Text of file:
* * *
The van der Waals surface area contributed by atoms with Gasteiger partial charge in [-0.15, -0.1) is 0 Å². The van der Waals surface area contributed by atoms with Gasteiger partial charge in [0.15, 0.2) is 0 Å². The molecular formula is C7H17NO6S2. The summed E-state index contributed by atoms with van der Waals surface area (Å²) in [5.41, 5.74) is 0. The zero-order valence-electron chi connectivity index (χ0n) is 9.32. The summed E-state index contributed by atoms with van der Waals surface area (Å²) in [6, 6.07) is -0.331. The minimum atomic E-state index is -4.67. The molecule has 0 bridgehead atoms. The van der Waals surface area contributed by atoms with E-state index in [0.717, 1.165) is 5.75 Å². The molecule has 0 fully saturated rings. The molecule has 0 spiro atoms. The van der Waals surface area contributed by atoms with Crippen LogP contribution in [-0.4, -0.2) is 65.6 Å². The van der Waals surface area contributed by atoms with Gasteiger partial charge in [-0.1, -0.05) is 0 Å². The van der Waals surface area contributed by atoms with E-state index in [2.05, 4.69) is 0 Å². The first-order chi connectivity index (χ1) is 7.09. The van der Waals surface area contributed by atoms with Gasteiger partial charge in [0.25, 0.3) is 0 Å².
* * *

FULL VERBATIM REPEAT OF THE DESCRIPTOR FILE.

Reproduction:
The van der Waals surface area contributed by atoms with Gasteiger partial charge in [-0.15, -0.1) is 0 Å². The van der Waals surface area contributed by atoms with Gasteiger partial charge in [0.15, 0.2) is 0 Å². The molecular formula is C7H17NO6S2. The summed E-state index contributed by atoms with van der Waals surface area (Å²) in [5.41, 5.74) is 0. The zero-order valence-electron chi connectivity index (χ0n) is 9.32. The summed E-state index contributed by atoms with van der Waals surface area (Å²) in [6, 6.07) is -0.331. The minimum atomic E-state index is -4.67. The molecule has 0 bridgehead atoms. The van der Waals surface area contributed by atoms with E-state index in [0.717, 1.165) is 5.75 Å². The molecule has 0 fully saturated rings. The molecule has 0 spiro atoms. The van der Waals surface area contributed by atoms with Crippen LogP contribution in [-0.4, -0.2) is 65.6 Å². The van der Waals surface area contributed by atoms with Gasteiger partial charge in [-0.1, -0.05) is 0 Å². The van der Waals surface area contributed by atoms with E-state index in [2.05, 4.69) is 0 Å². The first-order chi connectivity index (χ1) is 7.09. The van der Waals surface area contributed by atoms with Gasteiger partial charge in [0.25, 0.3) is 0 Å².